Tbilisi Doll and Children’s Art Museum

Tbilisi Doll Museum

I visited the Tbilisi Doll Museum partly for the kitsch and partly because I’d passed it so many times when I was here in winter it’s colorful balconies were deeply ingrained in my memory.

Based on my visit to the natural history museum in Borjormi, I was expecting a dark, damp, creepy space overcrowded with Chucky-like dolls, white eyes rolling and bright, pink cheeks curved in evil grins. But it’s nothing like that. It’s well done and the staff are friendly.

Modern puppet.

Modern puppet.

The first level houses the older collection of antique puppets and dolls from around the world, several of them reminding me of dolls my grandmother used to bring us back from her travels—long since tossed in the trash due to my Mom’s overzealous decluttering. (My sister and I are still working on forgiveness).

There are also a number of mechanical-musical dolls that dance, drink water, and play instruments. Although none of them crept me out enough to satisfy my inner Tim Burton, I could at least see the late night, Halloween party potential.

Georgian folk doll collected in 1970s.

The third floor was my favorite, with a modern exhibit of dolls and puppets, most of them for sale. (I wanted to go on a spending spree for my nephew and myself but controlled myself due to my current lack of qualifying income). Like several Georgian museums I’ve been to in the regions, the rooms on the 3rd floor were closed and we had to ask staff to open them. The second room housed a collection of Georgian folk dolls from the 1960s and 70s with a table in the middle of the room for doll-making parties.

The second floor is the Children’s Art Museum, which for the next month has an exhibit of Georgian student paintings and sculptures on environmental issues. I’ve seen and judged A LOT of student environmental poster contests over the years and the skill level on these was impressive. I didn’t take any photos though, sorry. On the same floor, there’s also an exhibit of rotating children’s artwork created in the museum’s own art studios. Also very nice.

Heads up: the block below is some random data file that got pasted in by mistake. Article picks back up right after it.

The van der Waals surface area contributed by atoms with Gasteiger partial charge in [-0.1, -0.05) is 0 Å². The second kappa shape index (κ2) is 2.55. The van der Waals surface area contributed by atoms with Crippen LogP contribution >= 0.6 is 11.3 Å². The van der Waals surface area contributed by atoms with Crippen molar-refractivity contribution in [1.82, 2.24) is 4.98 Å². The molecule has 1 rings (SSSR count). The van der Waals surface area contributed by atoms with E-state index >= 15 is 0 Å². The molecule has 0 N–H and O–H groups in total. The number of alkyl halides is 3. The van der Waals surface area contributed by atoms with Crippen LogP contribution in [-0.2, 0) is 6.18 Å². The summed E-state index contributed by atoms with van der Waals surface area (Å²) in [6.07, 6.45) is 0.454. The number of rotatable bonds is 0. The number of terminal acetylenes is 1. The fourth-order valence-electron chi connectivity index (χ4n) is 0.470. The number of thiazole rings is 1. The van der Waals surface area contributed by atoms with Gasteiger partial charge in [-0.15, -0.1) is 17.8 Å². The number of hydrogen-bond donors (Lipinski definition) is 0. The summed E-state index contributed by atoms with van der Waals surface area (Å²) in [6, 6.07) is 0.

If you’re in Tbilisi, it’s worth a visit: 17a Shavteli Street, Tbilisi Georgia. 995 532 996511

Airplane puppet in the modern collection on the 3rd floor.

Modern puppet in 3rd floor collection.

Modern folk dolls.

7 Comments on “Tbilisi Doll and Children’s Art Museum

  1. How pretty and elegant are these dolls! Im surprised at how “tribal” they look. It gives insight into the history of Georgia. Fascinating Edith! Thanks for sharing.

  2. I am not a neurotic declutterer. In Florida the Silver Fish and Palmetto bugs control the decision on how long to store old dolls in the garage 🙂 — -and I always give you a five year warning before I throw things out.
    Love you and the dolls are beautiful. Wish I was with you to explore!!

      • I got it was you, Mom. I think you did give us ten-years post college to come get our stuff, and you haven’t tossed out my cats yet…so, yes, more than generous. Retire and meet me in Athens in September. Love.

  3. Buy what you want for Landon. I will put money in your account (or make Mom do it)! : )

  4. I have a folk doll collection that I am looking for a home for. They are in mothballs in air conditioning in fort Myers. I have about 20 from around the world……. Anyway how does it fell to be back?

    • Okay, soon as I have a home we’ll talk. It’s nice to be back, although too hot (no air con at work so hard to think for very long). For the project though, I’m very glad I came back. It’s turned out to be rather strategic timing.

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